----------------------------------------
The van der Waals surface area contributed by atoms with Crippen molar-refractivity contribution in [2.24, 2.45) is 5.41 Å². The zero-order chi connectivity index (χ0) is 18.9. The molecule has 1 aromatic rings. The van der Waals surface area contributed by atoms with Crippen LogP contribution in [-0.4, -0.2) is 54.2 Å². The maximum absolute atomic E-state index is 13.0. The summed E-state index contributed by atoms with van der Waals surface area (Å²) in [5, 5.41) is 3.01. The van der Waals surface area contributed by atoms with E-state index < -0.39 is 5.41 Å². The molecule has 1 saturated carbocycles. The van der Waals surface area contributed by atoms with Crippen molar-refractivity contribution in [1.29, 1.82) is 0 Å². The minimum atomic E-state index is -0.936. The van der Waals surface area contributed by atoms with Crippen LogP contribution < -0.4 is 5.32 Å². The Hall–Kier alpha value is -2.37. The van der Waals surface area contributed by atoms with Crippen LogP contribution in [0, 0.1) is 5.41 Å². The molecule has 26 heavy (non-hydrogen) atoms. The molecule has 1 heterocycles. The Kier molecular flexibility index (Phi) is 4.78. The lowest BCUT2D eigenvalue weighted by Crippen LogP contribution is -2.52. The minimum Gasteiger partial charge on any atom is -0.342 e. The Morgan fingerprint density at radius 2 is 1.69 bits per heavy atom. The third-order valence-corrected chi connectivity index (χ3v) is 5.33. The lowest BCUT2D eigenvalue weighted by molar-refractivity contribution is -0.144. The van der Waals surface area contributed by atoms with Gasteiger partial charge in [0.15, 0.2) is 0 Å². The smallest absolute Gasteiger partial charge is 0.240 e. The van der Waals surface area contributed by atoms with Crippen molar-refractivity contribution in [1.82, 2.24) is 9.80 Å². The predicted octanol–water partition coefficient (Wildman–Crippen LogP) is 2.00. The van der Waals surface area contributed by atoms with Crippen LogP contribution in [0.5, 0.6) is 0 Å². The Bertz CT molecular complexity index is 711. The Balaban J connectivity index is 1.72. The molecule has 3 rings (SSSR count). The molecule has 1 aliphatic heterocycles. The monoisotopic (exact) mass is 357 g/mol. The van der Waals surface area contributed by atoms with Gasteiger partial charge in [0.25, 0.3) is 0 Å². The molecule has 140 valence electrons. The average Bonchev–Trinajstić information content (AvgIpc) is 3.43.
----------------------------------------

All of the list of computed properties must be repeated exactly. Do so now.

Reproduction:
The van der Waals surface area contributed by atoms with Crippen molar-refractivity contribution in [2.24, 2.45) is 5.41 Å². The zero-order chi connectivity index (χ0) is 18.9. The molecule has 1 aromatic rings. The van der Waals surface area contributed by atoms with Crippen LogP contribution in [-0.4, -0.2) is 54.2 Å². The maximum absolute atomic E-state index is 13.0. The summed E-state index contributed by atoms with van der Waals surface area (Å²) in [5, 5.41) is 3.01. The van der Waals surface area contributed by atoms with E-state index < -0.39 is 5.41 Å². The molecule has 1 saturated carbocycles. The van der Waals surface area contributed by atoms with Crippen molar-refractivity contribution in [1.29, 1.82) is 0 Å². The minimum atomic E-state index is -0.936. The van der Waals surface area contributed by atoms with Crippen LogP contribution < -0.4 is 5.32 Å². The Hall–Kier alpha value is -2.37. The van der Waals surface area contributed by atoms with Crippen LogP contribution in [0, 0.1) is 5.41 Å². The molecule has 26 heavy (non-hydrogen) atoms. The molecule has 1 heterocycles. The Kier molecular flexibility index (Phi) is 4.78. The lowest BCUT2D eigenvalue weighted by Crippen LogP contribution is -2.52. The minimum Gasteiger partial charge on any atom is -0.342 e. The Morgan fingerprint density at radius 2 is 1.69 bits per heavy atom. The third-order valence-corrected chi connectivity index (χ3v) is 5.33. The lowest BCUT2D eigenvalue weighted by molar-refractivity contribution is -0.144. The van der Waals surface area contributed by atoms with Gasteiger partial charge in [0.15, 0.2) is 0 Å². The smallest absolute Gasteiger partial charge is 0.240 e. The van der Waals surface area contributed by atoms with Crippen molar-refractivity contribution in [1.82, 2.24) is 9.80 Å². The predicted octanol–water partition coefficient (Wildman–Crippen LogP) is 2.00. The van der Waals surface area contributed by atoms with Crippen LogP contribution in [0.5, 0.6) is 0 Å². The Bertz CT molecular complexity index is 711. The Balaban J connectivity index is 1.72. The molecule has 3 rings (SSSR count). The molecule has 1 aliphatic heterocycles. The monoisotopic (exact) mass is 357 g/mol. The van der Waals surface area contributed by atoms with Gasteiger partial charge in [0.25, 0.3) is 0 Å². The molecule has 140 valence electrons. The average Bonchev–Trinajstić information content (AvgIpc) is 3.43.